One of the reasons why we are passionate about tourism is because the first time we sailed in its waters was simply magical, to see that amount of water and have in the background the masive Cordillera Real makes us feel small before such grandeur, but how big and deep is Lake Titicaca, why is it called Titicaca, why is it called Titicaca?

How Big is Titicaca Lake?

Lake Titicaca, Spanish Lago Titicaca, the world’s highest lake navigable to large vessels, lying at 12,500 feet (3,810 metres) above sea level in the Andes Mountains of South America, astride the border between Peru to the west and Bolivia to the east. Titicaca is the second largest lake of South America (after Maracaibo). It covers some 3,200 square miles (8,300 square km) and extends in a northwest-to-southeast direction for a distance of 120 miles (190 km). It is 50 miles (80 km) across at its widest point. A narrow strait, Tiquina, separates the lake into two bodies of water. The smaller, in the southeast, is called Lake Huiñaymarca in Bolivia, the larger, in the northwest, is called Lake Chucuito in Bolivia.

How Deep is Titicaca Lake?

The lake averages between 460 and 600 feet (140 and 180 metres) in depth, but the bottom tilts sharply toward the Bolivian shore, reaching its greatest recorded depth of 920 feet (280 metres) off Isla Soto in the lake’s northeast corner.

What does“TITICACA” means?

The meaning of the name Titicaca is not uncertain, it comes from the aymara Titi (andean cat felis jacobita) and k’ala (rock) translated as Rock of the Puma, actually Titik’ala was the original name of “Sun Island” the largest island on Titicaca Lake; It is said that when the Spaniards arrived at Lake Titicaca they asked the natives for the name of the lake, the natives thought they were asking for the name of the island and told them Titik’ala. (something similar happened with the Llama (lama glama)).


Where the water of TITICACA goes?

One small river, the Desaguadero, drains the lake at its southern end at Poopo Lake. This single outlet empties only 5 percent of the lake’s excess water; the rest is lost by evaporation under the fierce sun and strong winds of the dry Altiplano.

Titicaca’s level fluctuates seasonally and over a cycle of years. During the rainy season (summer, from December to March) the level of the lake rises, normally to recede during the dry winter months. It was formerly believed that Titicaca was slowly drying up, but modern studies have seemed to refute this, indicating a more or less regular cycle of rise and fall.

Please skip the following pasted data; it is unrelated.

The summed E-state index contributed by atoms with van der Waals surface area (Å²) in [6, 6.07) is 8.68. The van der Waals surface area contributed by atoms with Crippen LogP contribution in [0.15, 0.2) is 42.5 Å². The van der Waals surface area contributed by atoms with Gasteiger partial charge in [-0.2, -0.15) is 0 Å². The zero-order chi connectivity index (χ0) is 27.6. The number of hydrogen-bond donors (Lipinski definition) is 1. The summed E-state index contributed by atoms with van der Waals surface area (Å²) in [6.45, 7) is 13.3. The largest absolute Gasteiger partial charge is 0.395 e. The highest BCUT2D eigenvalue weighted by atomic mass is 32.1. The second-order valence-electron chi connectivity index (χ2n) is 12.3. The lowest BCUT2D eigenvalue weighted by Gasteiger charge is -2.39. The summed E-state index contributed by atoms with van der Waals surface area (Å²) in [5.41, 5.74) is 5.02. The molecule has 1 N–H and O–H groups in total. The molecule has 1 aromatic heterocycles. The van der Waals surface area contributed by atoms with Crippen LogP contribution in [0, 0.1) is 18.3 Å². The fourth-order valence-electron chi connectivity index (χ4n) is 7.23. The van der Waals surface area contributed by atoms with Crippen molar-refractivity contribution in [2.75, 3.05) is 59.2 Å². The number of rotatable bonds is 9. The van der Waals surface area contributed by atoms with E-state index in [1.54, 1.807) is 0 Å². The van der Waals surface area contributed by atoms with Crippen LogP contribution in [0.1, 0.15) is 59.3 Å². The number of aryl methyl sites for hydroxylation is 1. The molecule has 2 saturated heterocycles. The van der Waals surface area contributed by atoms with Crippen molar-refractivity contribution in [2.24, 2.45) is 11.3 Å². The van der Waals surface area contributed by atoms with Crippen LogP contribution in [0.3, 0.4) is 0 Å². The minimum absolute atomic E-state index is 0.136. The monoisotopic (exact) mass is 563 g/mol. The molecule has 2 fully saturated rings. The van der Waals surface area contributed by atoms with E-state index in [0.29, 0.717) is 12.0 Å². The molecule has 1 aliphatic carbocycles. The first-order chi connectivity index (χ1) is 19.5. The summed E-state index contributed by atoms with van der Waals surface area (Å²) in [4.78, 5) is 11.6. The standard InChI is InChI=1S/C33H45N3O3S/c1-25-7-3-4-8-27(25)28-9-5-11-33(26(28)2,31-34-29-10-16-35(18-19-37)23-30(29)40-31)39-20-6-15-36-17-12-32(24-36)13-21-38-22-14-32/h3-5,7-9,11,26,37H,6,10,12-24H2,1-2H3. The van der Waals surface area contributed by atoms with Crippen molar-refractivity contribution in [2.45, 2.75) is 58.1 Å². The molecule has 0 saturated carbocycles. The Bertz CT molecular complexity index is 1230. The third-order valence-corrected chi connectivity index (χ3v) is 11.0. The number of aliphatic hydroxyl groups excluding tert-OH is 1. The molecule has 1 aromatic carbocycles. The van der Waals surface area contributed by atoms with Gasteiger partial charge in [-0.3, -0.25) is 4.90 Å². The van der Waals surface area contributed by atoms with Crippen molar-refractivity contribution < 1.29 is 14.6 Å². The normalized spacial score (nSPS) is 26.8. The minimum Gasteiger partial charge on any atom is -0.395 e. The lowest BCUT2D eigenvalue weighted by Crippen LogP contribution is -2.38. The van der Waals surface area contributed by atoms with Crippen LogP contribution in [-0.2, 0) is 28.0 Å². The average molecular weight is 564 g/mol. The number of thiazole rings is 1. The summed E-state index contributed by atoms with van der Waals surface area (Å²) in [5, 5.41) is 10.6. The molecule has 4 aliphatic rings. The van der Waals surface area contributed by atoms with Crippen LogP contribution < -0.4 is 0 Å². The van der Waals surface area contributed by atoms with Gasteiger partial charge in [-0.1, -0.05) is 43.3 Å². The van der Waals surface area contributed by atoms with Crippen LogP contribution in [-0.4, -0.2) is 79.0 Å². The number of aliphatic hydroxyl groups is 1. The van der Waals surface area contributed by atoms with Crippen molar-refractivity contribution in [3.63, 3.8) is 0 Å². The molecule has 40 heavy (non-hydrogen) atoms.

Is it freshwater or saltwater?

Titicaca’s waters are limpid and only slightly brackish, with salinity ranging from 5.2 to 5.5 parts per 1,000. Surface temperatures average 56 °F (14 °C); from a thermocline at 66 feet (20 m) temperatures drop to 52 °F (11 °C) at the bottom. Analyses show measurable quantities of sodium chloride, sodium sulfate, calcium sulfate, and magnesium sulfate in the water.

TITICACA Lake “Cradle” of many civilizations?

Titicaca lake has been the cradle of many civilizations such as Pucara, Tiwanaku, Chiripa, and of course the Incas, The Aymaras migrated from northern Argentina in search of fertile farmland, finding Lake Titicaca the perfect place to settle after Tiwanaku came to an end (1100 BC).

The Aymara people living in the Titicaca Basin still practice their ancient methods of agriculture on stepped terraces called “Tacanas” that predate Inca times. They grow barley, quinoa (a type of pigweed that produces a small grain), and the potato, which originated on the Altiplano. The highest cultivated plot in the world was found near Titicaca—a field of barley growing at a height of 15,420 feet (4,700 metres) above sea level. At this elevation the grain never ripens, but the stalks furnish forage for llamas and alpacas, the American relatives of the camel that serve the natives as beasts of burden and provide meat and wool. The lake plain is covered with vast numbers of pre-Columbian raised platform fields and ditches called “Sukacollos”, now abandoned, which were constructed to improve drainage and enhance the region’s agricultural potential. This ancient system of reclamation has been revived in some areas in both Peru and Bolivia.

It is for these reasons and more that Lake Titicaca is unique, magical, has inspired poetry, songs, raised empires, and many legends, which we will tell in the following post.